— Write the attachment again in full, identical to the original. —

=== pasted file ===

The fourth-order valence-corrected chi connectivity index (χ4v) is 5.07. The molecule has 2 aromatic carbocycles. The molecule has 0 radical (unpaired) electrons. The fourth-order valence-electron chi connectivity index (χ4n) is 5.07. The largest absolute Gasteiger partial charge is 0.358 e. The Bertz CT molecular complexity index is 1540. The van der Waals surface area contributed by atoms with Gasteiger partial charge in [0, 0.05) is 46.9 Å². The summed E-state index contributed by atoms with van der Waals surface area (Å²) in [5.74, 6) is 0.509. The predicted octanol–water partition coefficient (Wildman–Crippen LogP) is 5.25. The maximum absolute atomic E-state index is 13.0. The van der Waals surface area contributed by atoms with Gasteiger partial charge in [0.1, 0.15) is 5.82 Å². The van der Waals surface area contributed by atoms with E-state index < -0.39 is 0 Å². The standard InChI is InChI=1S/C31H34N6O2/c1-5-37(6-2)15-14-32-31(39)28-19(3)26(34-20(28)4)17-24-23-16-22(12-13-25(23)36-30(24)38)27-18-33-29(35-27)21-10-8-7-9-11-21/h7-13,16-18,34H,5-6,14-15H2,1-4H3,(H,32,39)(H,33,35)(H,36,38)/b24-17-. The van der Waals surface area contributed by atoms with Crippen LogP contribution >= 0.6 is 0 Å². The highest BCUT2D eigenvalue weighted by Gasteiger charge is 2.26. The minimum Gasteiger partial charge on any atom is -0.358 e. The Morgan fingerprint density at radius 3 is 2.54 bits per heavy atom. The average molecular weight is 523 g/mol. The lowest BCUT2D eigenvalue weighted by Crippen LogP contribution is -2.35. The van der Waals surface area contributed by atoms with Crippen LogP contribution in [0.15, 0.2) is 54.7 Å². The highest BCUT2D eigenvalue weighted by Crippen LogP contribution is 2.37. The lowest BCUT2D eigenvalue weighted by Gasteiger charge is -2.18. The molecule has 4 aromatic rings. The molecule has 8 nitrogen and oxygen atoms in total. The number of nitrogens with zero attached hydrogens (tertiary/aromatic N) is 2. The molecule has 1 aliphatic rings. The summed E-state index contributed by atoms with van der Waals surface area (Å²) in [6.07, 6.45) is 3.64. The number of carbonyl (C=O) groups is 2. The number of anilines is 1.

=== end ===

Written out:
The fourth-order valence-corrected chi connectivity index (χ4v) is 5.07. The molecule has 2 aromatic carbocycles. The molecule has 0 radical (unpaired) electrons. The fourth-order valence-electron chi connectivity index (χ4n) is 5.07. The largest absolute Gasteiger partial charge is 0.358 e. The Bertz CT molecular complexity index is 1540. The van der Waals surface area contributed by atoms with Gasteiger partial charge in [0, 0.05) is 46.9 Å². The summed E-state index contributed by atoms with van der Waals surface area (Å²) in [5.74, 6) is 0.509. The predicted octanol–water partition coefficient (Wildman–Crippen LogP) is 5.25. The maximum absolute atomic E-state index is 13.0. The van der Waals surface area contributed by atoms with Gasteiger partial charge in [0.1, 0.15) is 5.82 Å². The van der Waals surface area contributed by atoms with E-state index < -0.39 is 0 Å². The standard InChI is InChI=1S/C31H34N6O2/c1-5-37(6-2)15-14-32-31(39)28-19(3)26(34-20(28)4)17-24-23-16-22(12-13-25(23)36-30(24)38)27-18-33-29(35-27)21-10-8-7-9-11-21/h7-13,16-18,34H,5-6,14-15H2,1-4H3,(H,32,39)(H,33,35)(H,36,38)/b24-17-. The van der Waals surface area contributed by atoms with Crippen LogP contribution >= 0.6 is 0 Å². The highest BCUT2D eigenvalue weighted by Gasteiger charge is 2.26. The minimum Gasteiger partial charge on any atom is -0.358 e. The Morgan fingerprint density at radius 3 is 2.54 bits per heavy atom. The average molecular weight is 523 g/mol. The lowest BCUT2D eigenvalue weighted by Crippen LogP contribution is -2.35. The van der Waals surface area contributed by atoms with Crippen LogP contribution in [0.15, 0.2) is 54.7 Å². The highest BCUT2D eigenvalue weighted by Crippen LogP contribution is 2.37. The lowest BCUT2D eigenvalue weighted by Gasteiger charge is -2.18. The molecule has 4 aromatic rings. The molecule has 8 nitrogen and oxygen atoms in total. The number of nitrogens with zero attached hydrogens (tertiary/aromatic N) is 2. The molecule has 1 aliphatic rings. The summed E-state index contributed by atoms with van der Waals surface area (Å²) in [6.07, 6.45) is 3.64. The number of carbonyl (C=O) groups is 2. The number of anilines is 1.